- When people meet for the sake of meeting – all of the introverts I know need to have a reason to meet whereas extroverts are quite happy to meet to ‘chit chat’ and simply catch up. Don’t underestimate the benefits that can come from ‘shooting the breeze’ now and again – to build increased connection with others.
Giving Everyone What They Need
Introverts typically find open-plan work environments a challenge to work in. So it’s important that they have access to quiet spaces for completing more intensive work. Mobile phones and emails can be unwelcome distractions so don’t be an offended extrovert if you don’t hear from them for hours because they are working on a big project.
When thinking about designing an ideal environment in a training situation, facilitators would do well to ensure that there are both quiet contemplative times for reading and digesting new material as well as for paired or small group work. Introverts need their personal space and if they don’t get it they can get ratty or rattled, both of which are not nice to be around.
Because of their preference to be an onlooker / observer, introverts really come into their own when they are asked to review and comment upon others’ work and to appraise the logic of a situation. So it is useful to appreciate this and think about what situations would benefit from using such a preference.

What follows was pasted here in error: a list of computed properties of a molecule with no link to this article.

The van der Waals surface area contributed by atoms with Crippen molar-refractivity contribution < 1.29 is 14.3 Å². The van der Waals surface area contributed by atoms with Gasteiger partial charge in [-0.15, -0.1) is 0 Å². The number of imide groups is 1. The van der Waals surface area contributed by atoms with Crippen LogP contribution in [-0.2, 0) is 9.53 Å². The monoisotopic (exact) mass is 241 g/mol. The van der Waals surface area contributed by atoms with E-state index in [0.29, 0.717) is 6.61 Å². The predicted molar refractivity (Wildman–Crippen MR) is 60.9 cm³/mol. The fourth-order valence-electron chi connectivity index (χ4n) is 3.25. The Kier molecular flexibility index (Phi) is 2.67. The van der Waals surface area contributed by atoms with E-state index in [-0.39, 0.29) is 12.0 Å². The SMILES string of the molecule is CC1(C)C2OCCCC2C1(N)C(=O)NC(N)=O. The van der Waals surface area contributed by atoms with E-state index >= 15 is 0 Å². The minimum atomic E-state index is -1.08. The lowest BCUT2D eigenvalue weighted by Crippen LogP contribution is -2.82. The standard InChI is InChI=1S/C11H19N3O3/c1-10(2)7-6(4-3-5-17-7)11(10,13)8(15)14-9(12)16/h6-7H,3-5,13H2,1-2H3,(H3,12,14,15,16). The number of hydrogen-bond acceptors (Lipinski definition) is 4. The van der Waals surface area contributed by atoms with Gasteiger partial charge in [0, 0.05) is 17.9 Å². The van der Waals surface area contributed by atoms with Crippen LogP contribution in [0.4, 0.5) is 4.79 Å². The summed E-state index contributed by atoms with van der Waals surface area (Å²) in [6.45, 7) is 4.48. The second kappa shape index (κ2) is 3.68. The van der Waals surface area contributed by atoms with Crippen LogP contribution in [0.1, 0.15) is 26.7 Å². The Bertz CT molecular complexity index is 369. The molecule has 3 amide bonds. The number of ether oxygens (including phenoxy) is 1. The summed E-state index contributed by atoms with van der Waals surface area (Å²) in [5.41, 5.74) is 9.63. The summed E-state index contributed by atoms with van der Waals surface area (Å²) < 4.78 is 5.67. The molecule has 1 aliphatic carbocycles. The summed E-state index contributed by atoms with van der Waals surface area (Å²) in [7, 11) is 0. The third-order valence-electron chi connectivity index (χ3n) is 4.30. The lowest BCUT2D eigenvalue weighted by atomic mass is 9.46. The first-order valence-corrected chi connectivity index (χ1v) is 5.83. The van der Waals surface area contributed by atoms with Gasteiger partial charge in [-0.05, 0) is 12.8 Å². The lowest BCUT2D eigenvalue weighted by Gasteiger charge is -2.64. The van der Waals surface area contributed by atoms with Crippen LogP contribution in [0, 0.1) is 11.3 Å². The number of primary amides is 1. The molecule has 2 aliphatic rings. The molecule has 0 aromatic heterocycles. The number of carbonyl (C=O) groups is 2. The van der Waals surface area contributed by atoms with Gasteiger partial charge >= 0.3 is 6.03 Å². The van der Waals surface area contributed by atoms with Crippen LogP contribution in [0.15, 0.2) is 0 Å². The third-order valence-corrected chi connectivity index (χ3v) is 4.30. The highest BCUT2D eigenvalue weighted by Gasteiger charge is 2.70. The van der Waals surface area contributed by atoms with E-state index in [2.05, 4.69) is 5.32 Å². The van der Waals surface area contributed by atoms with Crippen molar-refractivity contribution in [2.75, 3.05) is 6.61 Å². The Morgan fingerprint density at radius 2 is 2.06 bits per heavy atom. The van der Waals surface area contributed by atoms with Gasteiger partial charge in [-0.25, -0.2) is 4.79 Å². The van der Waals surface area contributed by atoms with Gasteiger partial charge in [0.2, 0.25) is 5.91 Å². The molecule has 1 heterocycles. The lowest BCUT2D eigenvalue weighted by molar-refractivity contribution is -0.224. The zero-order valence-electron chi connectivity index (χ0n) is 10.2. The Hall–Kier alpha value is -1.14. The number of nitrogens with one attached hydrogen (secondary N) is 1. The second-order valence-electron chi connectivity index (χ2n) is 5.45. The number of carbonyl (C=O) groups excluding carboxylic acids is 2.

Being a Leader
Because introversion-extroversion is pretty big in determining what we notice and how we live our lives, as a leader it pays to notice what environments extroverts thrive in, and those that our quieter folk thrive in. Investing your time in doing some ‘quality’ noticing can repay your efforts many times over, especially if you are then able to adapt your approach to operate in a way that gets the best from your team of introverts and extroverts.
It is also important to be aware of how your introversion or extroversion can affect those working with you. An introverted direct report and an extroverted manager can make for an interesting relationship.
For example, the introverted direct report needs some peace and quiet and the extroverted manager likes to chat and may be the first person to say “you don’t seem to be making much head way on this project. I think you need to lock yourself away and get on with it!”. The unspoken rejoinder from the introvert is “yes, if you’d let me!” Reversing the roles, an extroverted direct report may feel affronted that they need to make an appointment to see their introverted manager when all they wanted was to share an idea.
How to Work Together
As an extrovert, when working with introverts, I have learned to slow down and take a moment to think before I speak and I allow some space so they can process what I have said. I also accept that it is ok if they would rather sit in the other room to focus on their work rather than converse with me to work through the project together.
It’s about recognising what works not only for yourself but for the others you interact with daily. And as a parting thought, as an introvert, what are you doing to find out what works for extroverts in your day to day life?